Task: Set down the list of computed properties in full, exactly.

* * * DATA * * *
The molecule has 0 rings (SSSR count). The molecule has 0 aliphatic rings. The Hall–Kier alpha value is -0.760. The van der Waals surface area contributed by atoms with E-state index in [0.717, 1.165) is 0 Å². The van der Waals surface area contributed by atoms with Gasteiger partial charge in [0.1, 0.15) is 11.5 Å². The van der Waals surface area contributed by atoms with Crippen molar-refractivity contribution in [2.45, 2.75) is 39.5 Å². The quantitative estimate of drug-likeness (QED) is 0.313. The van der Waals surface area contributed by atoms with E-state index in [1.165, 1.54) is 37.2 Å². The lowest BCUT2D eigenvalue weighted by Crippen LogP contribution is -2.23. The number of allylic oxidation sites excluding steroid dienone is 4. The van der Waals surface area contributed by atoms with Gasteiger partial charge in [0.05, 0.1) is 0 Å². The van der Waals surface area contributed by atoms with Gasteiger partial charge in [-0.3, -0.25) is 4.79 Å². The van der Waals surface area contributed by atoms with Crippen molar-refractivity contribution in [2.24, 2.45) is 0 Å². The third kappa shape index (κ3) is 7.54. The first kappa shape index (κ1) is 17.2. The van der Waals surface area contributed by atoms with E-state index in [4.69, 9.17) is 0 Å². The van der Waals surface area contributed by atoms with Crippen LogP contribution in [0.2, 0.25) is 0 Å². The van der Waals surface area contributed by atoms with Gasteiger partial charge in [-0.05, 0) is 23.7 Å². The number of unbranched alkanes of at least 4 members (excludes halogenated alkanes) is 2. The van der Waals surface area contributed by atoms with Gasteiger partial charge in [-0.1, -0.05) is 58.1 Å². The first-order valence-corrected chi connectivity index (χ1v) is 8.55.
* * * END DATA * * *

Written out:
The molecule has 0 rings (SSSR count). The molecule has 0 aliphatic rings. The Hall–Kier alpha value is -0.760. The van der Waals surface area contributed by atoms with E-state index in [0.717, 1.165) is 0 Å². The van der Waals surface area contributed by atoms with Gasteiger partial charge in [0.1, 0.15) is 11.5 Å². The van der Waals surface area contributed by atoms with Crippen molar-refractivity contribution in [2.45, 2.75) is 39.5 Å². The quantitative estimate of drug-likeness (QED) is 0.313. The van der Waals surface area contributed by atoms with E-state index in [1.165, 1.54) is 37.2 Å². The lowest BCUT2D eigenvalue weighted by Crippen LogP contribution is -2.23. The number of allylic oxidation sites excluding steroid dienone is 4. The van der Waals surface area contributed by atoms with Gasteiger partial charge in [0.05, 0.1) is 0 Å². The van der Waals surface area contributed by atoms with Gasteiger partial charge in [-0.3, -0.25) is 4.79 Å². The van der Waals surface area contributed by atoms with Crippen molar-refractivity contribution in [2.24, 2.45) is 0 Å². The third kappa shape index (κ3) is 7.54. The first kappa shape index (κ1) is 17.2. The van der Waals surface area contributed by atoms with E-state index in [4.69, 9.17) is 0 Å². The van der Waals surface area contributed by atoms with Crippen LogP contribution in [0.2, 0.25) is 0 Å². The van der Waals surface area contributed by atoms with Gasteiger partial charge in [-0.05, 0) is 23.7 Å². The number of unbranched alkanes of at least 4 members (excludes halogenated alkanes) is 2. The van der Waals surface area contributed by atoms with Gasteiger partial charge in [-0.1, -0.05) is 58.1 Å². The first-order valence-corrected chi connectivity index (χ1v) is 8.55.